Stewart Golton speech to West Yorkshire Economic Growth & Development Conference

We meet in the depths of winter, in lockdown and online. Our economy, and our society, has faced its biggest shock in generations, and we face the double challenge of Covid and Brexit as we try and emerge from where we are.

I want to take us forward a few months to May. That is when it is hoped we will have vaccinated everyone over 50. Having safeguarded those at greatest risk from the virus it is hoped that the pandemic restrictions can be eased with a greater degree of confidence. 

May is also the month that West Yorkshire chooses who their first Metro Mayor is going to be. I know which of those two May events is going to generate the greatest popular enthusiasm, but both have significant potential to make a long term difference to us as stakeholders and citizens in West Yorkshire.

Whether they’re referenced in response to either Brexit or Covid, “building back better” and “levelling up” are phrases that have entered our vocabulary to express a desire for a fairer future for everyone emerging from a common trauma. The establishment of Metro Mayors is meant to bring dynamism to this process. There is a question whether the office has the necessary powers for delivery, but as Andy Burnham has shown, there’s no question of the power of the mayoral platform to project a message, set standards, and lead a campaign.

It is in that spirit, I would suggest, that the mayoral candidates are before you today. We’ve all been selected by our respective parties on a manifesto of priorities, and one of us will emerge from the election with a mandate to deliver.

So here’s how I would like our local economy to regenerate and thrive going forward, and where my mayoral administration can make a difference:

We all need to reflect on the past twelve months and think about how our organisations and sectors have learned from the experience, and how we will operate differently in the future:

As Mayor, there are some things I’d like to change to ‘level up’ outcomes in West Yorkshire itself. 

The West Yorkshire Combined Authority has been far too focussed on the 9-5 commuting economy, and public realm investment in the major city and town centres in each of the West Yorkshire Councils. It’s time our money and attention was refocused on stimulating the economies of smaller town centres; to creating 15 minute neighbourhoods that recognise and enable the potential of flexible working.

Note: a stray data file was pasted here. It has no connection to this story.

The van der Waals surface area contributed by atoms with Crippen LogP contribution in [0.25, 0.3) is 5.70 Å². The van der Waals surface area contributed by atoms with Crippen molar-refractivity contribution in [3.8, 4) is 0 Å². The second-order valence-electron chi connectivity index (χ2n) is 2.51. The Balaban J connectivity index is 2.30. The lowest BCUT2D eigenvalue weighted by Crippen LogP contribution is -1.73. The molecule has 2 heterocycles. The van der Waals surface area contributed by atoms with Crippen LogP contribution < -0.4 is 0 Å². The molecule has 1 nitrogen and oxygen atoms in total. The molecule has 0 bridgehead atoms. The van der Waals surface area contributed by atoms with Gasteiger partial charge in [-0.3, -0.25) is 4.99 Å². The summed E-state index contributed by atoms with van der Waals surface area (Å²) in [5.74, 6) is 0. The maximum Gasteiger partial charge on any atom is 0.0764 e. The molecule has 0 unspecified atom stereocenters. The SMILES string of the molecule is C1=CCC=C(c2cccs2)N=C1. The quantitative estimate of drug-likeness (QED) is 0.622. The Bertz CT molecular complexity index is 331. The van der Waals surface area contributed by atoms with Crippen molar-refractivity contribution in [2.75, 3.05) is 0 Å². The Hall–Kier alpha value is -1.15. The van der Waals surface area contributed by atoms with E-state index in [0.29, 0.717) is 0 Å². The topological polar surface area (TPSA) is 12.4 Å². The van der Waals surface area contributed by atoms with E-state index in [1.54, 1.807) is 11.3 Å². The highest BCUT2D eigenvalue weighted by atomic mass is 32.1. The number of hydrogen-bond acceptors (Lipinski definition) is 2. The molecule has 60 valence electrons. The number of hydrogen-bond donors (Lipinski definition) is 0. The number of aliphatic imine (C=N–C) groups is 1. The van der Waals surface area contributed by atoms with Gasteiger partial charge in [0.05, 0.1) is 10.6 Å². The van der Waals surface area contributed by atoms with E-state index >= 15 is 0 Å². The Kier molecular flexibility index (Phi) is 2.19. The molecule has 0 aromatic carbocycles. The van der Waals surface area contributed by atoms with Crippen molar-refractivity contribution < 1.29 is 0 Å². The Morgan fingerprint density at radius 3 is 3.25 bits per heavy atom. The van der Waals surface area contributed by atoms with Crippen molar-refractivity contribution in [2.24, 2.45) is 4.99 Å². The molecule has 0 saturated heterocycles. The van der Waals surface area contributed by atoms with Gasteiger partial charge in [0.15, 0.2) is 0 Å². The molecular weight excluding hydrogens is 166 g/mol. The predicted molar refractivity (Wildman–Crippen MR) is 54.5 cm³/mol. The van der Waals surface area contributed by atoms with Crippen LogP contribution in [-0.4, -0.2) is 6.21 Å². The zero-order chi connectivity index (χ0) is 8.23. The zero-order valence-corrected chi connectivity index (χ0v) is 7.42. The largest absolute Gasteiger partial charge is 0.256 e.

We have been far to acquiescent on the speed of investment in our local rail network from government , and the schemes delivered by the Combined Authority around bus investment are too often weighted to benefit bus companies rather than their patrons. Overcrowded and overpriced public transport cannot exist alongside a desire to get people out of their cars. I look forward to using my mayoral platform to get a better deal for passengers on both these issues.

I also want to stimulate the economy in areas that have previously been overlooked, and encourage current business organisations to develop place based and climate responsive business models.

The health sector has always been important to the West Yorkshire economy, but business support has tended to focus on health tech.

I want to develop the care delivery sector, to develop a more sustainable and locally responsive mixed economy, with a much higher level of SMEs, micro enterprises and coops.I want to stimulate innovation in our rural economy: to develop Agro-forestry, renewable energy generation, active leisure tourism, and market gardening.

The financial and professional services sector will be as significant as ever, but the necessity of homeworking under lockdown means it’s office based structure is under review, with obvious consequences for the construction sector, public transport demand, and city centre economies. The current absence of a deal on Financial services with the EU also complicates future strategy.

I’m really interested in finding out how the construction sector views their role in building back better locally. The spatial planning powers that were to come to the Mayor were deferred in anticipation of new planning rules coming soon from Housing Minister, Robert Jenrick. The mood music is that Council’s will have less influence on what and where we build, but market demand shows real appetite for energy efficient homes well integrated into local communities, and amenities accessible through active travel. I want to curate a relationship where the mayor can help to facilitate that place-based build out in partnership with the sector.

Manufacturing, logistics, retail and tourism have all been successful sectors over recent years, but the experience of Brexit and Covid have checked that growth. I want to understand the immediate challenges to those sectors better, and to lobby loud for the support we need from government.

I’m also looking for feedback from all business sectors how the mayors oversight of Adult Education can recalibrate the offer locally to help with our regions productivity gap, and deliver meaningful inclusive growth by enabling those affected by the economic downturn to return rapidly to employment in other sectors.

To conclude, I’ve got plenty priorities, but delivery depends on building momentum, and that’s not going to happen unless something resonates with people like you that are the generators of jobs and growth in our economy. I’m here to learn, and I hope you’ve got plenty of questions for me.